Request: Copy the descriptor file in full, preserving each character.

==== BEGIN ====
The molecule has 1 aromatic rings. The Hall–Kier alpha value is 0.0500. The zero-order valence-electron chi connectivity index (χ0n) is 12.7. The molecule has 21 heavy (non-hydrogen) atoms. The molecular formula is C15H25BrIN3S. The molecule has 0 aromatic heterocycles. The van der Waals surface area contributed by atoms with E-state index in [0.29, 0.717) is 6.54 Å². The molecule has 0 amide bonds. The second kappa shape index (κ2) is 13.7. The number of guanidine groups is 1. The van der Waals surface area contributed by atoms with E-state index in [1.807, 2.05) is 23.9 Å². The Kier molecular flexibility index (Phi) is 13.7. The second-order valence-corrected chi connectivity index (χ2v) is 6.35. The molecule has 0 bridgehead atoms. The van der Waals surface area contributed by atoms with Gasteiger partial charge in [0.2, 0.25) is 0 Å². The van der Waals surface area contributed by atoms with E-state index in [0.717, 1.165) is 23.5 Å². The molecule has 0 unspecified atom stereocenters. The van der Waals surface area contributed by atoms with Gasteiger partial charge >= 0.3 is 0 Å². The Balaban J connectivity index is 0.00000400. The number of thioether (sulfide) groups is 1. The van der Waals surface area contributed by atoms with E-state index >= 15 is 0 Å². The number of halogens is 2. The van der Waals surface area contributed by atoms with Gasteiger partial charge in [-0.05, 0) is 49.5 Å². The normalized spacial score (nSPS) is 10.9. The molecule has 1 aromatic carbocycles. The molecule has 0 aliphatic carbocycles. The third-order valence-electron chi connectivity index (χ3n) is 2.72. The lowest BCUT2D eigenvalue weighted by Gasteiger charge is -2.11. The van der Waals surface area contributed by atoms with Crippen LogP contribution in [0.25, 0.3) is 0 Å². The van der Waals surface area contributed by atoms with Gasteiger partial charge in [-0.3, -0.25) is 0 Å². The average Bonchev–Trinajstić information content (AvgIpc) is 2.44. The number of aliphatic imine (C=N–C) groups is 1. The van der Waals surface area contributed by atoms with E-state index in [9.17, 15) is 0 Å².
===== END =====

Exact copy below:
The molecule has 1 aromatic rings. The Hall–Kier alpha value is 0.0500. The zero-order valence-electron chi connectivity index (χ0n) is 12.7. The molecule has 21 heavy (non-hydrogen) atoms. The molecular formula is C15H25BrIN3S. The molecule has 0 aromatic heterocycles. The van der Waals surface area contributed by atoms with E-state index in [0.29, 0.717) is 6.54 Å². The molecule has 0 amide bonds. The second kappa shape index (κ2) is 13.7. The number of guanidine groups is 1. The van der Waals surface area contributed by atoms with E-state index in [1.807, 2.05) is 23.9 Å². The Kier molecular flexibility index (Phi) is 13.7. The second-order valence-corrected chi connectivity index (χ2v) is 6.35. The molecule has 0 bridgehead atoms. The van der Waals surface area contributed by atoms with Gasteiger partial charge in [0.2, 0.25) is 0 Å². The van der Waals surface area contributed by atoms with E-state index in [0.717, 1.165) is 23.5 Å². The molecule has 0 unspecified atom stereocenters. The van der Waals surface area contributed by atoms with Gasteiger partial charge >= 0.3 is 0 Å². The Balaban J connectivity index is 0.00000400. The number of thioether (sulfide) groups is 1. The van der Waals surface area contributed by atoms with E-state index >= 15 is 0 Å². The number of halogens is 2. The van der Waals surface area contributed by atoms with Gasteiger partial charge in [-0.05, 0) is 49.5 Å². The normalized spacial score (nSPS) is 10.9. The molecule has 1 aromatic carbocycles. The molecule has 0 aliphatic carbocycles. The third-order valence-electron chi connectivity index (χ3n) is 2.72. The lowest BCUT2D eigenvalue weighted by Gasteiger charge is -2.11. The van der Waals surface area contributed by atoms with Crippen LogP contribution in [0.25, 0.3) is 0 Å². The van der Waals surface area contributed by atoms with Gasteiger partial charge in [-0.3, -0.25) is 0 Å². The average Bonchev–Trinajstić information content (AvgIpc) is 2.44. The number of aliphatic imine (C=N–C) groups is 1. The van der Waals surface area contributed by atoms with E-state index in [9.17, 15) is 0 Å².